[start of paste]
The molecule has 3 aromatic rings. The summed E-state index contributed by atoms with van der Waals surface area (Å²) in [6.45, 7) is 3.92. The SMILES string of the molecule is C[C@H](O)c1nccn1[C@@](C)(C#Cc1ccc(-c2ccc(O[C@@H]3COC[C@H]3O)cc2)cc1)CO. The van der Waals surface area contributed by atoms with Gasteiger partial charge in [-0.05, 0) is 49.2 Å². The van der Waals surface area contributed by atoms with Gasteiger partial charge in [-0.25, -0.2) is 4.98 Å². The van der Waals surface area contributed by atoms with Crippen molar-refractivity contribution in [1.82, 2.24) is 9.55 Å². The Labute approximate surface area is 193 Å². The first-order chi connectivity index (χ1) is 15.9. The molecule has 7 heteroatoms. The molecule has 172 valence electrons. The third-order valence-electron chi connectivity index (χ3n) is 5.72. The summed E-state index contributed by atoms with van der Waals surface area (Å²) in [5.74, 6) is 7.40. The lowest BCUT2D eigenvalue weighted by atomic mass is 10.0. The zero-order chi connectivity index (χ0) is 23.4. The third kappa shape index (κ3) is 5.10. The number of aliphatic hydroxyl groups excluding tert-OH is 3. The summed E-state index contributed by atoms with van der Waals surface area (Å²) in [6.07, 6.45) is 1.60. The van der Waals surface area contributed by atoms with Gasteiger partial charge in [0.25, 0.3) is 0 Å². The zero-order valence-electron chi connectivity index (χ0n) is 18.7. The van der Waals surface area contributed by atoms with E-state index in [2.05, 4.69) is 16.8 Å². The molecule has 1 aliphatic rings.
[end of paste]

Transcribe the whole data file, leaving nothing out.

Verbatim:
The molecule has 3 aromatic rings. The summed E-state index contributed by atoms with van der Waals surface area (Å²) in [6.45, 7) is 3.92. The SMILES string of the molecule is C[C@H](O)c1nccn1[C@@](C)(C#Cc1ccc(-c2ccc(O[C@@H]3COC[C@H]3O)cc2)cc1)CO. The van der Waals surface area contributed by atoms with Gasteiger partial charge in [-0.05, 0) is 49.2 Å². The van der Waals surface area contributed by atoms with Gasteiger partial charge in [-0.25, -0.2) is 4.98 Å². The van der Waals surface area contributed by atoms with Crippen molar-refractivity contribution in [1.82, 2.24) is 9.55 Å². The Labute approximate surface area is 193 Å². The first-order chi connectivity index (χ1) is 15.9. The molecule has 7 heteroatoms. The molecule has 172 valence electrons. The third-order valence-electron chi connectivity index (χ3n) is 5.72. The summed E-state index contributed by atoms with van der Waals surface area (Å²) in [5.74, 6) is 7.40. The lowest BCUT2D eigenvalue weighted by atomic mass is 10.0. The zero-order chi connectivity index (χ0) is 23.4. The third kappa shape index (κ3) is 5.10. The number of aliphatic hydroxyl groups excluding tert-OH is 3. The summed E-state index contributed by atoms with van der Waals surface area (Å²) in [6.07, 6.45) is 1.60. The van der Waals surface area contributed by atoms with Gasteiger partial charge in [0.25, 0.3) is 0 Å². The zero-order valence-electron chi connectivity index (χ0n) is 18.7. The van der Waals surface area contributed by atoms with E-state index in [2.05, 4.69) is 16.8 Å². The molecule has 1 aliphatic rings.